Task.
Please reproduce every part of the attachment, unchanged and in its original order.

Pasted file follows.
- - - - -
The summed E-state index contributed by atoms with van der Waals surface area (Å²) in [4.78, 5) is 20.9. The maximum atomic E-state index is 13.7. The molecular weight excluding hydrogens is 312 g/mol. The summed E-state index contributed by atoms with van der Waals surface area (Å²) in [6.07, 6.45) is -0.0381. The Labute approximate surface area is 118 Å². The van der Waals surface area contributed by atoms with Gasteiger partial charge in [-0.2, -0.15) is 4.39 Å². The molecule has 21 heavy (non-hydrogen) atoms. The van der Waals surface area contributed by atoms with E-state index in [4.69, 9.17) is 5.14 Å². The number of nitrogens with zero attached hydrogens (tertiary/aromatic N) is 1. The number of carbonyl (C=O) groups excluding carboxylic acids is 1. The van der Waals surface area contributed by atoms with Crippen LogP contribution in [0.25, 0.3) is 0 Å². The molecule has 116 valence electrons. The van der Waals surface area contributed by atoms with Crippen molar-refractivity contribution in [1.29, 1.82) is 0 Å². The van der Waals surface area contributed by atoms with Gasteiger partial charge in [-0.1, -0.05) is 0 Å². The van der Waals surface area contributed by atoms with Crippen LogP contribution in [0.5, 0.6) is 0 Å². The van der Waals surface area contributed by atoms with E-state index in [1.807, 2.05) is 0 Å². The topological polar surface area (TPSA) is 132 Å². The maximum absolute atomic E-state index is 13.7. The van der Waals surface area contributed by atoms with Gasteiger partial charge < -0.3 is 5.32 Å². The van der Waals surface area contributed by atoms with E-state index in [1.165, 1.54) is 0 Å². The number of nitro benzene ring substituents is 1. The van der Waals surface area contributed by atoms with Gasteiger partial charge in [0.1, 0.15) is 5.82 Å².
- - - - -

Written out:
The summed E-state index contributed by atoms with van der Waals surface area (Å²) in [4.78, 5) is 20.9. The maximum atomic E-state index is 13.7. The molecular weight excluding hydrogens is 312 g/mol. The summed E-state index contributed by atoms with van der Waals surface area (Å²) in [6.07, 6.45) is -0.0381. The Labute approximate surface area is 118 Å². The van der Waals surface area contributed by atoms with Gasteiger partial charge in [-0.2, -0.15) is 4.39 Å². The molecule has 21 heavy (non-hydrogen) atoms. The van der Waals surface area contributed by atoms with E-state index in [4.69, 9.17) is 5.14 Å². The number of nitrogens with zero attached hydrogens (tertiary/aromatic N) is 1. The number of carbonyl (C=O) groups excluding carboxylic acids is 1. The van der Waals surface area contributed by atoms with Crippen LogP contribution in [0.25, 0.3) is 0 Å². The molecule has 116 valence electrons. The van der Waals surface area contributed by atoms with Crippen molar-refractivity contribution in [1.29, 1.82) is 0 Å². The van der Waals surface area contributed by atoms with Gasteiger partial charge in [-0.1, -0.05) is 0 Å². The van der Waals surface area contributed by atoms with Crippen LogP contribution in [0.5, 0.6) is 0 Å². The van der Waals surface area contributed by atoms with E-state index in [1.807, 2.05) is 0 Å². The topological polar surface area (TPSA) is 132 Å². The maximum absolute atomic E-state index is 13.7. The van der Waals surface area contributed by atoms with Gasteiger partial charge < -0.3 is 5.32 Å². The van der Waals surface area contributed by atoms with E-state index in [1.165, 1.54) is 0 Å². The number of nitro benzene ring substituents is 1. The van der Waals surface area contributed by atoms with Gasteiger partial charge in [0.1, 0.15) is 5.82 Å².